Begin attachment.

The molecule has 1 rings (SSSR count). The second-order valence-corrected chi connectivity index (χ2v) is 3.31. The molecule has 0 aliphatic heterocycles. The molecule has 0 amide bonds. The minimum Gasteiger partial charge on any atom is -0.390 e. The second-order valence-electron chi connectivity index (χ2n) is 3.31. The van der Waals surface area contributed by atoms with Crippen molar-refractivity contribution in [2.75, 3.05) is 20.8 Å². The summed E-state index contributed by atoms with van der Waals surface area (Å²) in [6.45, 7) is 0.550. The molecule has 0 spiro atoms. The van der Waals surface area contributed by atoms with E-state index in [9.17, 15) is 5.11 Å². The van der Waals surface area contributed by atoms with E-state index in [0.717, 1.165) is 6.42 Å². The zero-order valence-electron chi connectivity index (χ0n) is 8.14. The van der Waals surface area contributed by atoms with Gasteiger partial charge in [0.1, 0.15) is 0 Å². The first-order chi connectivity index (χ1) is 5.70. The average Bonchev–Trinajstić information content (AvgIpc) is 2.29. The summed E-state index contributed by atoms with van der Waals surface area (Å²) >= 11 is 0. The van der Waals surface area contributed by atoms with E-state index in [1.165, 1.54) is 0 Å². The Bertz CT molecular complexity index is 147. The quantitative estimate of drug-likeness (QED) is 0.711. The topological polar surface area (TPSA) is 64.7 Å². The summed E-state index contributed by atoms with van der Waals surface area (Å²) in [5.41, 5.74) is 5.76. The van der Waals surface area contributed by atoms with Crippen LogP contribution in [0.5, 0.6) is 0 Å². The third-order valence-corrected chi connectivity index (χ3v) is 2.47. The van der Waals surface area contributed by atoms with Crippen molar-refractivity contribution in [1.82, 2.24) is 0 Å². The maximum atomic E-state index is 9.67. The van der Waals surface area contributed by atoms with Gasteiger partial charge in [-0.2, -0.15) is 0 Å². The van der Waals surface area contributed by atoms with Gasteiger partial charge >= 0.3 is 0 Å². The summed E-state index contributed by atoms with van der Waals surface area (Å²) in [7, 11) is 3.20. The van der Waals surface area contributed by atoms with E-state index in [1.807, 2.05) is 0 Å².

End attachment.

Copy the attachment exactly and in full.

The molecule has 1 rings (SSSR count). The second-order valence-corrected chi connectivity index (χ2v) is 3.31. The molecule has 0 aliphatic heterocycles. The molecule has 0 amide bonds. The minimum Gasteiger partial charge on any atom is -0.390 e. The second-order valence-electron chi connectivity index (χ2n) is 3.31. The van der Waals surface area contributed by atoms with Crippen molar-refractivity contribution in [2.75, 3.05) is 20.8 Å². The summed E-state index contributed by atoms with van der Waals surface area (Å²) in [6.45, 7) is 0.550. The molecule has 0 spiro atoms. The van der Waals surface area contributed by atoms with E-state index in [9.17, 15) is 5.11 Å². The van der Waals surface area contributed by atoms with E-state index in [0.717, 1.165) is 6.42 Å². The zero-order valence-electron chi connectivity index (χ0n) is 8.14. The van der Waals surface area contributed by atoms with Gasteiger partial charge in [0.1, 0.15) is 0 Å². The first-order chi connectivity index (χ1) is 5.70. The average Bonchev–Trinajstić information content (AvgIpc) is 2.29. The summed E-state index contributed by atoms with van der Waals surface area (Å²) >= 11 is 0. The van der Waals surface area contributed by atoms with E-state index in [1.165, 1.54) is 0 Å². The Bertz CT molecular complexity index is 147. The quantitative estimate of drug-likeness (QED) is 0.711. The topological polar surface area (TPSA) is 64.7 Å². The summed E-state index contributed by atoms with van der Waals surface area (Å²) in [5.41, 5.74) is 5.76. The van der Waals surface area contributed by atoms with Crippen LogP contribution in [0.5, 0.6) is 0 Å². The third-order valence-corrected chi connectivity index (χ3v) is 2.47. The van der Waals surface area contributed by atoms with Crippen molar-refractivity contribution in [1.82, 2.24) is 0 Å². The maximum atomic E-state index is 9.67. The van der Waals surface area contributed by atoms with Gasteiger partial charge in [-0.2, -0.15) is 0 Å². The van der Waals surface area contributed by atoms with Gasteiger partial charge >= 0.3 is 0 Å². The summed E-state index contributed by atoms with van der Waals surface area (Å²) in [7, 11) is 3.20. The van der Waals surface area contributed by atoms with E-state index in [1.807, 2.05) is 0 Å².